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LEANDER CALVIN CUNNINGHAM
Among the earlier settlers of the southern portion of Central Texas the late Leander Calvin Cunningham held a position of note and prominence. A man of pronounced energy and ability, he became identified with the best interests of this section of the country, assisting the Texans in their struggle for liberty, and as far as in his power lay, forwarding all projects of material benefit to the state, being associated with its mercantile and manufacturing pro- gress. He was born in Tennessee in 1810, a son of James Cunningham, who was of Scotch parentage, and was probably born in Scotland. His father was for a time a resident of Tennessee, going from there to Alabama. Later in life, he came to Texas, and spent his last years in Bastrop county, dying at the advanced age of ninety years. He reared a family of six children, namely: John. Andrew, David, Leander C., Mary and Sarah.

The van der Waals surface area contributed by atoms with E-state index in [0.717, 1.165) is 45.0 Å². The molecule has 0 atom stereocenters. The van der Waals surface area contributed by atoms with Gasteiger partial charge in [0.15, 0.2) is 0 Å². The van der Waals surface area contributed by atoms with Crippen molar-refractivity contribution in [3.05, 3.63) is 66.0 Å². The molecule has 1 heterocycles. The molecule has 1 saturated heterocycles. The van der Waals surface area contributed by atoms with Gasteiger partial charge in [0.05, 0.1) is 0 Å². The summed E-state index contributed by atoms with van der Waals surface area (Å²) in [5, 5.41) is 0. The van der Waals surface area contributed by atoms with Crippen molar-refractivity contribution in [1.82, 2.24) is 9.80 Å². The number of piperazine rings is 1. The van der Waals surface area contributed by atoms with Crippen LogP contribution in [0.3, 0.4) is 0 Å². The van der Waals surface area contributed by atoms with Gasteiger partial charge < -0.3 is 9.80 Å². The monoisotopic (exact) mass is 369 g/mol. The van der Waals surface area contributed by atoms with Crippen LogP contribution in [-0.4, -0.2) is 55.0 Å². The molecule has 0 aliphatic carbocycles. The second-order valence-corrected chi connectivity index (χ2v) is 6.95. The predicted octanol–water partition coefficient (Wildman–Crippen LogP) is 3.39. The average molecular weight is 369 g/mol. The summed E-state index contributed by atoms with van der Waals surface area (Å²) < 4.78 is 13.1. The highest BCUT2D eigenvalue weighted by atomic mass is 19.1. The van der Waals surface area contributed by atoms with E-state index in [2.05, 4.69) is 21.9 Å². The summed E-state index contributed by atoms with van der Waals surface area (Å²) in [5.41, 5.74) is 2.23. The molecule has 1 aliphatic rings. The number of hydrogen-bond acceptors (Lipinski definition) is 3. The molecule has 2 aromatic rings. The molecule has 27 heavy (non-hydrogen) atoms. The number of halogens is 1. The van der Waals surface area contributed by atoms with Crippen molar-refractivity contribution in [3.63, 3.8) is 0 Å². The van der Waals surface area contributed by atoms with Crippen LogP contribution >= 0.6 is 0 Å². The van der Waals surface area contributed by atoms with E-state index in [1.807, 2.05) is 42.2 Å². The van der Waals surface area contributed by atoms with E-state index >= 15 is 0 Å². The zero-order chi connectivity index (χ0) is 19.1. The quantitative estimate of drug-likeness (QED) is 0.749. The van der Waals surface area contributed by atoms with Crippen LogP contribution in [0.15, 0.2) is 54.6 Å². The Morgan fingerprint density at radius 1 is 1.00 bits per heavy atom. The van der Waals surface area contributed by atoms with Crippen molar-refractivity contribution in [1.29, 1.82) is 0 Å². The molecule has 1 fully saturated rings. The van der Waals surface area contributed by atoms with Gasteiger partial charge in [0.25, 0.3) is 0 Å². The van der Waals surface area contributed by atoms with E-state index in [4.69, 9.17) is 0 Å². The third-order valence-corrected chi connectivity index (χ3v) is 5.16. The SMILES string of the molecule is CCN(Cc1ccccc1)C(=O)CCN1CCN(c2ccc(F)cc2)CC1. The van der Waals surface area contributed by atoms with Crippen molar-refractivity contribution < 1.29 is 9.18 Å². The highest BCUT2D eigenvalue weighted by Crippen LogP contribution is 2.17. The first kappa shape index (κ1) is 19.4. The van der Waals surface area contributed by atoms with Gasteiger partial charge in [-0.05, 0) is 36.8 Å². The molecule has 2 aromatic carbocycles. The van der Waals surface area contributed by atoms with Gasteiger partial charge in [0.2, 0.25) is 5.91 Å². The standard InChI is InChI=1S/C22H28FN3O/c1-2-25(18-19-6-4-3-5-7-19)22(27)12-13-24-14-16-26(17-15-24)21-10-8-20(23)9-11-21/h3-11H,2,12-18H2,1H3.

But a small child when his parents removed to Alabama. Leander C. Cunningham was there reared and educated. As a young man he came to Texas, which was then a part of the Republic of Mexico. locating with an older brother in Bastrop county. When the Texans were driven to declare their independence, he, loyal to his adopted state, offered his services, and under the command of Gen. Sam Houston participated in the battle of San Jacinto. April 21, 1836. and was present the following day at the capture of Santa Anna. At the time that he came to this state. Indians were numerous, and not always friendly, often doing serious damage on their raids. Mr. Cunningham studied law, and having opened an office in Bastrop, practiced his profession there and in the adjoining counties for some time. His practice, however, taking him so much from home, he gave it up, and for a number of terms served as county judge of Bastrop county, later becoming a merchant.